We should expect plenty of chances for Davis and Collins to rack up stats while the Washington offense gets stymied constantly and the Arizona defense remains unable to get off the field (if 2020 defensive numbers hold). With both Washington and Arizona pegged for eight wins by the FanDuel Sportsbook, these teams seem likely to still have flaws, which is a good sign for the counting stats and awards chances of both Davis and Collins.

Any First-Round Cornerback
FanDuel Sportsbook Odds: From +1100 to +3300

Let’s start with a little bit of good news-bad news-good news.

The good news: there are five very talented cornerbacks with good rookie landing spots and first-round draft capital. The bad news: only two cornerbacks have won the DROY award in the last 20 years. The good news: both happened in the last six years due to the league’s passing increase.

The historical unlikeliness of a cornerback winning this award is why these guys all get lumped in together as longshots, but if you’re dead set on considering one as your bet to win Defensive Rookie of the Year, there are a few things to consider.

Both cornerbacks who won -- Marshon Lattimore and Marcus Peters -- were on playoff-bound teams with talented run defenses and prolific offenses that forced opponents to throw a lot to keep up.

The wider the scoring gap and the tougher the run defense, the more opponents are forced to throw. The more they throw, the more chances for a defensive back to play the ball in the air and rack up stats. Lattimore and Peters averaged 22 passes defended and 6.5 interceptions between them when they won their awards while also playing an average of 83% of their team’s snaps (minimum of 71%).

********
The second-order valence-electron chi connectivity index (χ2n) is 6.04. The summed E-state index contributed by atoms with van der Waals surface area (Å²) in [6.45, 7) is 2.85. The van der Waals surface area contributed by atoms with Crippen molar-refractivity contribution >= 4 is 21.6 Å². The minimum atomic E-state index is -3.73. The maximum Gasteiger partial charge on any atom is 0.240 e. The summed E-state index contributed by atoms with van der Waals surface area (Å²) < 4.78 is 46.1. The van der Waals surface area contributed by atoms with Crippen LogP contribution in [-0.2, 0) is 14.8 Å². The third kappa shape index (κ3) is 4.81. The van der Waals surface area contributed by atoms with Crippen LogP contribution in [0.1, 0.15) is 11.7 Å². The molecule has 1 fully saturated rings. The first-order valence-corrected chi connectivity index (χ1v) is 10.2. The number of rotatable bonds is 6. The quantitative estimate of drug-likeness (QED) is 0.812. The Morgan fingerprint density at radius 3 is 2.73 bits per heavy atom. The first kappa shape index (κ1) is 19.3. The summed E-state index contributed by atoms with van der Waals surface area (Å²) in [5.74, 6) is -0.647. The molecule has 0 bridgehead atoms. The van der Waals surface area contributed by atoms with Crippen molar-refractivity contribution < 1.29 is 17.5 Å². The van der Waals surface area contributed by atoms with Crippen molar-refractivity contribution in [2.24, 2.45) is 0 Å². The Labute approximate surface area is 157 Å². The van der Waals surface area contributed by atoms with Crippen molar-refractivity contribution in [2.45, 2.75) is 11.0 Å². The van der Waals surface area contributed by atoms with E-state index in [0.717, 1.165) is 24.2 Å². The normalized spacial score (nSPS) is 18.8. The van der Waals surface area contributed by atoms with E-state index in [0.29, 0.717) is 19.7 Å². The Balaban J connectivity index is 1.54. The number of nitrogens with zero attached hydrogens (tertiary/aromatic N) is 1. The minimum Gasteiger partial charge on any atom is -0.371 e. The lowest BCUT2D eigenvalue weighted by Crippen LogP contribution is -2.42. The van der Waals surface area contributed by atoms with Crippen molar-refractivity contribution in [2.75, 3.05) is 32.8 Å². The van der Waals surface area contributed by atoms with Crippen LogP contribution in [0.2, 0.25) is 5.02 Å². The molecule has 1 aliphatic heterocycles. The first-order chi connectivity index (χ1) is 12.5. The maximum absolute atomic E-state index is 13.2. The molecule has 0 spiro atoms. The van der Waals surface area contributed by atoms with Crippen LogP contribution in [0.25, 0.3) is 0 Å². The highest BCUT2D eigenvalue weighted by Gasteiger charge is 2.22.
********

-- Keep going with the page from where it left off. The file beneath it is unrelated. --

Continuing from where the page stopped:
The best fits for a cornerback 2021 DROY dart throw, then, seem to be the Denver BroncosPatrick Surtain II (+1100) or Cleveland's Greg Newsome II (+2600). Both had college production profiles that match the average of Lattimore and Peters, and both are on good-to-elite run defenses that should force opponents to throw. Due to offensive prowess and the better odds, I’d lean Newsome of the two if forced to make a choice.

My Pick

With the focus that pass-rushers have gotten in recent years, it’s hard to ignore the upside Miami edge rusher Jaelan Phillips has in this market. A line of +900 has an implied probability of 10%, but an edge rusher has won the Defensive Rookie of the Year Award 40% of the time over the last decade. Add in that 80% of the winners in that span were the first player drafted at their position (including 100% of the edge rushers who won), and Phillips makes for a strong case here.

If I went with the “chalk” position of linebacker, I’d prefer to gamble on the longer odds of Arizona’s Zaven Collins at +1300 (7.1% implied probability) over the favored Parsons or fellow dark horse Davis. In addition, just 38% of the linebacker DROY winners since 2001 were the first player drafted at their position, but 75% were one of the top two. Collins was the second linebacker drafted. His production, situation, and skills scream that he should have a much higher implied probability.

Finally, the complete dart throw I’d offer up is Cleveland cornerback Greg Newsome II at +2600 (3.7% implied probability). I wouldn’t recommend wagering on a corner (and no safety has won this award since 1990, so definitely avoid that), but it’s possible that the recent success of the position bodes well for one of these secondary players.